8. Psychometric Properties of a Sleep Questionnaire for Use in Individuals with Intellectual Disabilities

    ERIC Educational Resources Information Center

    Maas, Anneke P. H. M.; Didden, Robert; Korzilius, Hubert; Braam, Wiebe; Collin, Philippe; Smits, Marcel G.; Curfs, Leopold M. G.

    2011-01-01

    We examined the psychometric properties of one part of the Sleep Questionnaire developed by Simonds and Parraga (SQ-SP; 1982), a questionnaire that is frequently used to explore sleep problems and behaviors related to sleep in individuals with intellectual disability (ID). The SQ-SP was completed for 345 individuals with ID (sleep clinic n = 146;…

  9. Intellectual Property Rights in E-Learning Programmes: Report of the Working Group.

    ERIC Educational Resources Information Center

    Higher Education Funding Council for England, Bristol.

    This report is a good practice guide for higher education institutions on intellectual property rights in e-learning programs. The report includes model clauses that may be included in contracts at higher education institutions and incorporates comments from a previous limited "expert" consultation. It focuses on how to manage intellectual…

  10. 75 FR 60408 - Government Programs To Assist Businesses Protect Their Intellectual Property Rights (IPR) in...

    Federal Register 2010, 2011, 2012, 2013, 2014

    2010-09-30

    ..., October 29, 2010, at 5 p.m. ADDRESSES: Comments must be in English. All comments should be sent... help businesses secure and enforce intellectual property rights at home and abroad. \\1\\ Global... additional resources for businesses such as an online IPR tutorial, which is available in three...

  11. 76 FR 76389 - Extension of Comment Period Regarding Comments on Intellectual Property Enforcement in China

    Federal Register 2010, 2011, 2012, 2013, 2014

    2011-12-07

    ... opportunity to comment further to the original request for public comment (see http://www.gpo.gov/fdsys/pkg/FR... USPTO published a Request for Comments on Intellectual Property Enforcement in China. See 76 FR 64075... the period for public comment regarding any challenges that U.S. inventors and companies are...

  12. Curriculum, Intellectual Property Rights and Open Educational Resources in British Universities--and Beyond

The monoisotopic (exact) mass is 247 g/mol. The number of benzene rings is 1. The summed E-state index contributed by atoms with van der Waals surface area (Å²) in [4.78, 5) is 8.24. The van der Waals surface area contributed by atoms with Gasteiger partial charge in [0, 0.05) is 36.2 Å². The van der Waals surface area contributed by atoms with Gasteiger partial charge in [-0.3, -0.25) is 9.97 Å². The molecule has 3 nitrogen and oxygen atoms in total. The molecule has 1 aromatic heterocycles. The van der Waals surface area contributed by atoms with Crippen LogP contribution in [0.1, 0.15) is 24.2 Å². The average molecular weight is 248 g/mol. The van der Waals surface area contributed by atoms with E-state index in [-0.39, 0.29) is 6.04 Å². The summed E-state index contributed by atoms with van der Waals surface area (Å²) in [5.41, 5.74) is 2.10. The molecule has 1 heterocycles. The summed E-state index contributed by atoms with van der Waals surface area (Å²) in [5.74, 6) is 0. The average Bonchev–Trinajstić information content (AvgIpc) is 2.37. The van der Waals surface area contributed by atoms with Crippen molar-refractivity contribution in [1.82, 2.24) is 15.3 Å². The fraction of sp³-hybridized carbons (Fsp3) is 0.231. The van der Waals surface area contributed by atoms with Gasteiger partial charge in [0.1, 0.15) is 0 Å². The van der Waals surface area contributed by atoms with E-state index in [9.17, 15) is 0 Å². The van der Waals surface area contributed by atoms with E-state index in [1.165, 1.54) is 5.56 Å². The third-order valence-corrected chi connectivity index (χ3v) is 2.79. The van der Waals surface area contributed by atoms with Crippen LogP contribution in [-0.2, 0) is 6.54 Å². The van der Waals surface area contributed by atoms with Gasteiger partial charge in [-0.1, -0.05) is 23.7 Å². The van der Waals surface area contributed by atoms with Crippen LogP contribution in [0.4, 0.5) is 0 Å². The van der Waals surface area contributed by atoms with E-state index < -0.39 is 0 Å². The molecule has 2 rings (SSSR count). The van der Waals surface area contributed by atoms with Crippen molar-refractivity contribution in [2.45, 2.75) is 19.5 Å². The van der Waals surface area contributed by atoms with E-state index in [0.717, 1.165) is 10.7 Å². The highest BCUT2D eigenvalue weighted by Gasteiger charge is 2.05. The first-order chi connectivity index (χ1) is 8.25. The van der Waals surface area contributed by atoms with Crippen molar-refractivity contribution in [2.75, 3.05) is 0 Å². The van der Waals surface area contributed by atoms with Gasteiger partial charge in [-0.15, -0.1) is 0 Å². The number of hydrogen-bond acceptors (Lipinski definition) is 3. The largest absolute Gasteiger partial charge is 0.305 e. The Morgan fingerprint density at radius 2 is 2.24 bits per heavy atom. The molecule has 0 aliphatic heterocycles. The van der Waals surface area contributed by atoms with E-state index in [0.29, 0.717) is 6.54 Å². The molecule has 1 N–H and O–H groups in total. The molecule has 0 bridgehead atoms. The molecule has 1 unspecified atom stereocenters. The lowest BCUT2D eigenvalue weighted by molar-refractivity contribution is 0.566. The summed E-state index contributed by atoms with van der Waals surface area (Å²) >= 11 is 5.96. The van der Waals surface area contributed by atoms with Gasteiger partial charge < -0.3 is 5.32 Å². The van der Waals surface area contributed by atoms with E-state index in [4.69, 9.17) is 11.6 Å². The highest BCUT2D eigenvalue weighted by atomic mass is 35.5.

ERIC Educational Resources Information Center

    Hawkridge, David; Armellini, Alejandro; Nikoi, Samuel; Rowlett, Tania; Witthaus, Gabi

    2010-01-01

    Is the curriculum in British universities being influenced by decisions about ownership of intellectual property rights (IPR) in "open educational resources" (OERs) that are available online under Creative Commons licenses, free of charge? This paper provides the context for, describes and analyses three significant examples in British higher…

  13. 78 FR 3015 - Privacy Act of 1974; U.S. Customs and Border Protection; DHS/CBP-004-Intellectual Property Rights...

    Federal Register 2010, 2011, 2012, 2013, 2014

    2013-01-15

    ...-Intellectual Property Rights e-Recordation and Search Systems, System of Records AGENCY: Department of Homeland... Property Rights e-Recordation and Search Systems System of Records.'' This system of records allows the...-Intellectual Property Rights e-Recordation and Search Systems System of Records.'' The Intellectual...

  14. [On the interrelationship between standardization and intellectual property rights of acu-moxibustion therapy].

    PubMed

    Liu, Mai-lan; Chang, Xiao-rong; Yuan, Yi-qin

    2014-10-01

    Under the condition of knowledge economy, the acu-moxibustion standardization definitely involves intellectual property rights. Then, what is the relationship between the standardization and the intellectual property rights of acu-moxibustion? The authors of the present paper hold that it is not only exclusive, but also syncretic. If their relationship cannot be handled properly, their own respective development will be affected adversely. Therefore, a proper handling of the relationship between the two is of great practical significance. The present paper makes a comprehensive analysis about their interaction (mutual promotion and mutual inhibition), similarities (systemic composition, dynamic implementation course, standardization-rated order and ultimate targets) and differences (in properties, working components, secret requirement, effectiveness-time limitation, usage cost, etc).